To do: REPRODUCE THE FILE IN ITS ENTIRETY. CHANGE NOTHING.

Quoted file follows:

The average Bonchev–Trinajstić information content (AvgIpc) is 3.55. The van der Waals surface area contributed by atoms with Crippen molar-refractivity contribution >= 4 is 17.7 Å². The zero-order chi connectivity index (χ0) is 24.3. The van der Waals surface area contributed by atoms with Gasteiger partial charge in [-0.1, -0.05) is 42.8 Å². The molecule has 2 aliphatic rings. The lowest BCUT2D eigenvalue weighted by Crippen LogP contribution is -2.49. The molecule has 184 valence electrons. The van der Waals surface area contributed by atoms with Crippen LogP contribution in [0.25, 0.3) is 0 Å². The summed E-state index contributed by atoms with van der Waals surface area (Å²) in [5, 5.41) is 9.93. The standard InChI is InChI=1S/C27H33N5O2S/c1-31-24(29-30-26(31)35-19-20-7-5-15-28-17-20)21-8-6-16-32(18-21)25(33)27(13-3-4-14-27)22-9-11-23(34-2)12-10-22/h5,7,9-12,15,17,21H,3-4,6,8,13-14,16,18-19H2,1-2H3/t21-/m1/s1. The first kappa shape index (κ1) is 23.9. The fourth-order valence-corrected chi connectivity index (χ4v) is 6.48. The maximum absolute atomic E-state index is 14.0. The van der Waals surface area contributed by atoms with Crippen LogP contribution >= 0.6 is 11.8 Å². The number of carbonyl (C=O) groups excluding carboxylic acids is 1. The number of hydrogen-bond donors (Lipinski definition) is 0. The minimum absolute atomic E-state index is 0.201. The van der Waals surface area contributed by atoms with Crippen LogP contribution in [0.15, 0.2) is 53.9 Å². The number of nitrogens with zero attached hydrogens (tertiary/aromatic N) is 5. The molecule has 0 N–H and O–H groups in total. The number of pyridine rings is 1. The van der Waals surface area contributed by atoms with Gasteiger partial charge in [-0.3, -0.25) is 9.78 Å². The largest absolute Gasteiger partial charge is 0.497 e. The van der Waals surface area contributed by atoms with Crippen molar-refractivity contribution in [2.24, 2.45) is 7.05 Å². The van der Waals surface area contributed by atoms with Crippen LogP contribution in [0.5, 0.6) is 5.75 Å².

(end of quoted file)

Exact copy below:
The average Bonchev–Trinajstić information content (AvgIpc) is 3.55. The van der Waals surface area contributed by atoms with Crippen molar-refractivity contribution >= 4 is 17.7 Å². The zero-order chi connectivity index (χ0) is 24.3. The van der Waals surface area contributed by atoms with Gasteiger partial charge in [-0.1, -0.05) is 42.8 Å². The molecule has 2 aliphatic rings. The lowest BCUT2D eigenvalue weighted by Crippen LogP contribution is -2.49. The molecule has 184 valence electrons. The van der Waals surface area contributed by atoms with Crippen LogP contribution in [0.25, 0.3) is 0 Å². The summed E-state index contributed by atoms with van der Waals surface area (Å²) in [5, 5.41) is 9.93. The standard InChI is InChI=1S/C27H33N5O2S/c1-31-24(29-30-26(31)35-19-20-7-5-15-28-17-20)21-8-6-16-32(18-21)25(33)27(13-3-4-14-27)22-9-11-23(34-2)12-10-22/h5,7,9-12,15,17,21H,3-4,6,8,13-14,16,18-19H2,1-2H3/t21-/m1/s1. The first kappa shape index (κ1) is 23.9. The fourth-order valence-corrected chi connectivity index (χ4v) is 6.48. The maximum absolute atomic E-state index is 14.0. The van der Waals surface area contributed by atoms with Crippen LogP contribution >= 0.6 is 11.8 Å². The number of carbonyl (C=O) groups excluding carboxylic acids is 1. The number of hydrogen-bond donors (Lipinski definition) is 0. The minimum absolute atomic E-state index is 0.201. The van der Waals surface area contributed by atoms with Crippen LogP contribution in [0.15, 0.2) is 53.9 Å². The number of nitrogens with zero attached hydrogens (tertiary/aromatic N) is 5. The molecule has 0 N–H and O–H groups in total. The number of pyridine rings is 1. The van der Waals surface area contributed by atoms with Gasteiger partial charge in [-0.3, -0.25) is 9.78 Å². The largest absolute Gasteiger partial charge is 0.497 e. The van der Waals surface area contributed by atoms with Crippen molar-refractivity contribution in [2.24, 2.45) is 7.05 Å². The van der Waals surface area contributed by atoms with Crippen LogP contribution in [0.5, 0.6) is 5.75 Å².